Fox LSAT Alumni Spotlight: Felix Hagenimana

thumb_20141020_104726_1024I love hearing what my former LSAT students are doing in law school and beyond. Felix Hagenimana took a LSAT prep class from me and is attending Maine Law. In this post, he answers a few questions about his experience taking the LSAT and shares some advice. When you started prepping for the LSAT, what scared you the most? How did your perceptions about the LSAT change?

The Logical Games scared me the most. But the entire test seemed to be a beast after my first actual LSAT taking. I had always been a good student. I decided to prepare on my own for the test. I read a few books. I overestimated my abilities and rushed to register for the test. Little did I know. Suffice to say, I was stunned when I got my LSAT score back. It was then that I decided to take Nathan’s class. He helped me adopt a totally different attitude towards the test. I stopped approaching the LSAT in a defensive mode, but rather a offensive/attack mode. His approach worked for me and I improved my LSAT score on record by 14 points.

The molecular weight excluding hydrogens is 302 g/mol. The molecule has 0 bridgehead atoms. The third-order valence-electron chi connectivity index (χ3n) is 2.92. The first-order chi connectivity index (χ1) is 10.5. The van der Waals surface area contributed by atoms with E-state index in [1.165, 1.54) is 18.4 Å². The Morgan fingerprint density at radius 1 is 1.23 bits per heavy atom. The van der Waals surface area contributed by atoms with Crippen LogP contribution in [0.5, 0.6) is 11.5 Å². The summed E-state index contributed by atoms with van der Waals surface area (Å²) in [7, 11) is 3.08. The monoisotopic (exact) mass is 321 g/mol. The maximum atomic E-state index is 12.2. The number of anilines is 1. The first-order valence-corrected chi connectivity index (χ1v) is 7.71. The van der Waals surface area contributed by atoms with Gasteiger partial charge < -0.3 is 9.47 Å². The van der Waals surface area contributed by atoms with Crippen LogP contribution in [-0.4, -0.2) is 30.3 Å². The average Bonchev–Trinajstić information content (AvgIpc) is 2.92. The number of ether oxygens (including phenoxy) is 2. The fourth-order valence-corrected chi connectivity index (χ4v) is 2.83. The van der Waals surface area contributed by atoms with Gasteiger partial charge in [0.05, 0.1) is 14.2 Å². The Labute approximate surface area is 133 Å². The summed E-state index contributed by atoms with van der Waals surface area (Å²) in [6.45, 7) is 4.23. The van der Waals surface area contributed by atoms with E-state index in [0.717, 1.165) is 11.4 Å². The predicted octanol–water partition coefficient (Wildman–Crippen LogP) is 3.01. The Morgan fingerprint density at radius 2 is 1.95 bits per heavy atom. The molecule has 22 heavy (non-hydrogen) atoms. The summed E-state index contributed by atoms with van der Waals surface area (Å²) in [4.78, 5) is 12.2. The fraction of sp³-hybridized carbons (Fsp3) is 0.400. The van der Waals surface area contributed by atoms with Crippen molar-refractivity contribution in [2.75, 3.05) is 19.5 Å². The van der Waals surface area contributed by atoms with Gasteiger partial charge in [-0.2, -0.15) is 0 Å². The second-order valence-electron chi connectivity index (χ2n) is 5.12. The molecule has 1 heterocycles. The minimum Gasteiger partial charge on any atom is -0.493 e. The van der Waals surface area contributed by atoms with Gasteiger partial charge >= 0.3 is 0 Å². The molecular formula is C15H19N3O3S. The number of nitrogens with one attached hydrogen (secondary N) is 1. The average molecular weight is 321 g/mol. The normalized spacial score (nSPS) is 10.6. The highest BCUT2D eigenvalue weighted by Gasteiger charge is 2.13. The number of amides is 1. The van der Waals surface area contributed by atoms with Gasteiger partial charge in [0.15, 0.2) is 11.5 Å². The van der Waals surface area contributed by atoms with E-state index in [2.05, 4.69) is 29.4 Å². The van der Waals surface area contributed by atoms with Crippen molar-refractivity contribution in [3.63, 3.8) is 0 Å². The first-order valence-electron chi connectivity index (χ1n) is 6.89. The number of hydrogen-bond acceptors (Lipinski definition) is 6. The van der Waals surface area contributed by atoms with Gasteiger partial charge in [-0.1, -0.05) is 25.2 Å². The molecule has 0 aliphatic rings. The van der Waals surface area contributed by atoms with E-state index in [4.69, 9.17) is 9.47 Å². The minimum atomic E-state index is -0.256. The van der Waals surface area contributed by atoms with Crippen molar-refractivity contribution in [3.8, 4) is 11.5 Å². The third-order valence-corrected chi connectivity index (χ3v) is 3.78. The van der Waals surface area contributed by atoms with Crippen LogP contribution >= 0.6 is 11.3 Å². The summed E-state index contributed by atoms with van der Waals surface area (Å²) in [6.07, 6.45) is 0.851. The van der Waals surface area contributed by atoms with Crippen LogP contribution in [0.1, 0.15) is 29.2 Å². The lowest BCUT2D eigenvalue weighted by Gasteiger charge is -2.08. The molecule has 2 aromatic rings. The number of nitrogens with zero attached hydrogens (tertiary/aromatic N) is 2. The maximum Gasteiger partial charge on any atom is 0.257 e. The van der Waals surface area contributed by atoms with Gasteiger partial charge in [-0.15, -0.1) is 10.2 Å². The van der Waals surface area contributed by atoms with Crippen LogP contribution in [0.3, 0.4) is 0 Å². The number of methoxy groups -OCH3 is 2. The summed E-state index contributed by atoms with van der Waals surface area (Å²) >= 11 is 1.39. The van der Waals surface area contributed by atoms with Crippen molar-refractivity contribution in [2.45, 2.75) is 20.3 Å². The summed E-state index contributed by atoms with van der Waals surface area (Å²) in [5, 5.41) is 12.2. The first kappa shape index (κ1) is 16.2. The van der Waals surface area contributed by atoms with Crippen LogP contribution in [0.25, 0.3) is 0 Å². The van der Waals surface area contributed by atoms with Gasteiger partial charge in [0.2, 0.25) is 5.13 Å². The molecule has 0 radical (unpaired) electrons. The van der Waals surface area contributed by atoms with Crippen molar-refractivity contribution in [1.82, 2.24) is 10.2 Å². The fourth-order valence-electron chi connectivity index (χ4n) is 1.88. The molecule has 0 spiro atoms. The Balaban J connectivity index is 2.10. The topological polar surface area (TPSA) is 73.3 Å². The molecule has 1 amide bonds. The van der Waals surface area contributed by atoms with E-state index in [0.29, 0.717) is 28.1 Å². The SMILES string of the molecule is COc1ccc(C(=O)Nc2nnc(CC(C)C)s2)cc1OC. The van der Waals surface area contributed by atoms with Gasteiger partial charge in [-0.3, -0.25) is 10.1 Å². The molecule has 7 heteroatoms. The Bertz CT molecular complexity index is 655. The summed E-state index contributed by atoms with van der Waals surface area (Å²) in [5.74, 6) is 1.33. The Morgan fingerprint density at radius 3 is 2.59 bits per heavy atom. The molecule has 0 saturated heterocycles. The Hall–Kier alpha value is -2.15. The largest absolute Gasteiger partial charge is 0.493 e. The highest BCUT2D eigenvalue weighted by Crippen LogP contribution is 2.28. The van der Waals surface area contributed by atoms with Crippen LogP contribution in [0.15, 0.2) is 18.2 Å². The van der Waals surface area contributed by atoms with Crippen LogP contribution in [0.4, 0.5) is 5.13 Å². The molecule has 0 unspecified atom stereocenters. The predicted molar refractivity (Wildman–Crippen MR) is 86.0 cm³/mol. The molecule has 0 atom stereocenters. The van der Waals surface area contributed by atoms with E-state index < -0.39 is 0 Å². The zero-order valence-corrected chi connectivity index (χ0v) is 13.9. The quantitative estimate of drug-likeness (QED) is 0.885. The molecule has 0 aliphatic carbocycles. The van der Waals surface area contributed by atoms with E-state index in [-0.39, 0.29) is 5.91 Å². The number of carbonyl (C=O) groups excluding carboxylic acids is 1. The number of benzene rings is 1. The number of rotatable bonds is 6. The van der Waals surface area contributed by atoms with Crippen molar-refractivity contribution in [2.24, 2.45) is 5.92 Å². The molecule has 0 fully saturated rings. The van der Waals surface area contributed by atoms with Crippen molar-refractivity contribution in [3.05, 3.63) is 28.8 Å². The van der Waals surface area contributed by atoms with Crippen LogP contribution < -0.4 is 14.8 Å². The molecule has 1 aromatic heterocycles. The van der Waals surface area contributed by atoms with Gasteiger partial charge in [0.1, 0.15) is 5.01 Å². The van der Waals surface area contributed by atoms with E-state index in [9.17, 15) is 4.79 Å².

Nathan was always there when I needed help. He offered his help not just for the LSAT prep but rather for the entire process. I was one of the students who took him on his word. He kept his word. He goes above and beyond to help you reach your goals as far as law school admissions goes.

Where did you end up attending? What do you hope to do after graduation?

I applied broadly and was admitted to several law schools, including two T-20 schools. I ended up going to Maine Law as a McKursick Scholar. I loved Maine and the law school community was incredibly welcoming. I hope to practice some sort of public interest law in areas of Refugee and Human Rights Law.

Do you have any tips for current and future LSAT students?

Take advantage of all the help you can get. Nathan is very generous and very knowledgeable. Please take advantage of that if you are taking his class. The LSAT seems to be heavily weighted in the admissions’ process. Please take it seriously. Take a year off-if need be-and make sure you can get the best score that you are capable of. Please apply to many schools if you can afford it. Ask for fee waivers too. Schools seem to give them generously if you ask.

Thanks for sharing what you’re doing, Felix. Good luck!

If you want to talk with Felix about his experience, send him an email at

Learn more about my in-person classes and how they can help you conquer the LSAT.